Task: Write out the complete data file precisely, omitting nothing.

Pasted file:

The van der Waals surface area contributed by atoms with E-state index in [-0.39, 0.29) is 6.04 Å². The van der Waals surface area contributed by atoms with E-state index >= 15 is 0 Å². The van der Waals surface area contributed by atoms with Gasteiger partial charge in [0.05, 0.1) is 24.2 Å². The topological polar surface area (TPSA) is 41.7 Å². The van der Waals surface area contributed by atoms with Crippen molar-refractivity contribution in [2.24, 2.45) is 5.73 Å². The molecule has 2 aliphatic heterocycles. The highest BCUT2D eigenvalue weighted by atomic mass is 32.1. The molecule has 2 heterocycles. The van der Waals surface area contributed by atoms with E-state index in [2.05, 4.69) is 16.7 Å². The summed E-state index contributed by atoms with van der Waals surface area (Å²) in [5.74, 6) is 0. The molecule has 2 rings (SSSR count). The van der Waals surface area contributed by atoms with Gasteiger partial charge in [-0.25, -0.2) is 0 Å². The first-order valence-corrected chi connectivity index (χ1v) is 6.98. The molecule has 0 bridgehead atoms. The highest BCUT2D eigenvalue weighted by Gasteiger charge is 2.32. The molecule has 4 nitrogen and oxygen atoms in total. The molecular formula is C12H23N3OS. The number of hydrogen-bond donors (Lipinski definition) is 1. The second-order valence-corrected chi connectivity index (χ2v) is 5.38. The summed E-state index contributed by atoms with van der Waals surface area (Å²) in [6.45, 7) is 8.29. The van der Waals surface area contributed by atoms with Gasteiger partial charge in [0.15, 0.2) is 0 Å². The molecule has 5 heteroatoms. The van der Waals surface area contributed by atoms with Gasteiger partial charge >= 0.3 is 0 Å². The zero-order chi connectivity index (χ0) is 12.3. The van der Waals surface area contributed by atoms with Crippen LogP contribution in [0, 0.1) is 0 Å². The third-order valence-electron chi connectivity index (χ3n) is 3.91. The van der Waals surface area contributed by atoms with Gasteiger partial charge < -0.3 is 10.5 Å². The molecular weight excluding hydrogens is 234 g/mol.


The van der Waals surface area contributed by atoms with E-state index in [-0.39, 0.29) is 6.04 Å². The van der Waals surface area contributed by atoms with E-state index >= 15 is 0 Å². The van der Waals surface area contributed by atoms with Gasteiger partial charge in [0.05, 0.1) is 24.2 Å². The topological polar surface area (TPSA) is 41.7 Å². The van der Waals surface area contributed by atoms with Crippen molar-refractivity contribution in [2.24, 2.45) is 5.73 Å². The molecule has 2 aliphatic heterocycles. The highest BCUT2D eigenvalue weighted by atomic mass is 32.1. The molecule has 2 heterocycles. The van der Waals surface area contributed by atoms with E-state index in [2.05, 4.69) is 16.7 Å². The summed E-state index contributed by atoms with van der Waals surface area (Å²) in [5.74, 6) is 0. The molecule has 2 rings (SSSR count). The van der Waals surface area contributed by atoms with Gasteiger partial charge in [-0.25, -0.2) is 0 Å². The first-order valence-corrected chi connectivity index (χ1v) is 6.98. The molecule has 0 bridgehead atoms. The highest BCUT2D eigenvalue weighted by Gasteiger charge is 2.32. The molecule has 4 nitrogen and oxygen atoms in total. The molecular formula is C12H23N3OS. The number of hydrogen-bond donors (Lipinski definition) is 1. The second-order valence-corrected chi connectivity index (χ2v) is 5.38. The summed E-state index contributed by atoms with van der Waals surface area (Å²) in [6.45, 7) is 8.29. The van der Waals surface area contributed by atoms with Gasteiger partial charge in [0.15, 0.2) is 0 Å². The molecule has 5 heteroatoms. The van der Waals surface area contributed by atoms with Gasteiger partial charge >= 0.3 is 0 Å². The zero-order chi connectivity index (χ0) is 12.3. The van der Waals surface area contributed by atoms with Crippen LogP contribution in [0, 0.1) is 0 Å². The third-order valence-electron chi connectivity index (χ3n) is 3.91. The van der Waals surface area contributed by atoms with Gasteiger partial charge < -0.3 is 10.5 Å². The molecular weight excluding hydrogens is 234 g/mol.